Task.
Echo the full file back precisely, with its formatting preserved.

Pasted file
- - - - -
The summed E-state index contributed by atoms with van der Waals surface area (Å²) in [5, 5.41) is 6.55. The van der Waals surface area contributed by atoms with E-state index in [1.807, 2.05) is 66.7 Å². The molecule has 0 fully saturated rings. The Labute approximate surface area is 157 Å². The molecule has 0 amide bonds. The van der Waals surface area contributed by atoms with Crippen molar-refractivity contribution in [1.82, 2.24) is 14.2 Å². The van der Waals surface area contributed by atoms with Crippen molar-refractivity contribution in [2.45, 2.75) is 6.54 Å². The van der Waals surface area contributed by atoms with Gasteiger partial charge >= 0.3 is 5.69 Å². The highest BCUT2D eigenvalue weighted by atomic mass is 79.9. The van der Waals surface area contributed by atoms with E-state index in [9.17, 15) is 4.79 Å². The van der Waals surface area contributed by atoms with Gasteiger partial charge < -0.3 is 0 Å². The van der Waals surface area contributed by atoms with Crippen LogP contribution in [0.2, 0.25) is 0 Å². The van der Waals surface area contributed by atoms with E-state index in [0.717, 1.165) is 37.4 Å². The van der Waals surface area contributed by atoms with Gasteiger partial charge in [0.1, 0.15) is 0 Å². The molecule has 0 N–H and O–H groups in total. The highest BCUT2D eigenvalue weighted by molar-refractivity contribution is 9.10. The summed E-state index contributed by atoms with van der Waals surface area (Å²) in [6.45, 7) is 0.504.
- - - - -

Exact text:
The summed E-state index contributed by atoms with van der Waals surface area (Å²) in [5, 5.41) is 6.55. The van der Waals surface area contributed by atoms with E-state index in [1.807, 2.05) is 66.7 Å². The molecule has 0 fully saturated rings. The Labute approximate surface area is 157 Å². The molecule has 0 amide bonds. The van der Waals surface area contributed by atoms with Crippen molar-refractivity contribution in [1.82, 2.24) is 14.2 Å². The van der Waals surface area contributed by atoms with Crippen molar-refractivity contribution in [2.45, 2.75) is 6.54 Å². The van der Waals surface area contributed by atoms with Gasteiger partial charge >= 0.3 is 5.69 Å². The highest BCUT2D eigenvalue weighted by atomic mass is 79.9. The van der Waals surface area contributed by atoms with E-state index in [9.17, 15) is 4.79 Å². The van der Waals surface area contributed by atoms with Gasteiger partial charge < -0.3 is 0 Å². The van der Waals surface area contributed by atoms with Crippen LogP contribution in [0.2, 0.25) is 0 Å². The van der Waals surface area contributed by atoms with E-state index in [0.717, 1.165) is 37.4 Å². The van der Waals surface area contributed by atoms with Gasteiger partial charge in [0.1, 0.15) is 0 Å². The molecule has 0 N–H and O–H groups in total. The highest BCUT2D eigenvalue weighted by molar-refractivity contribution is 9.10. The summed E-state index contributed by atoms with van der Waals surface area (Å²) in [6.45, 7) is 0.504.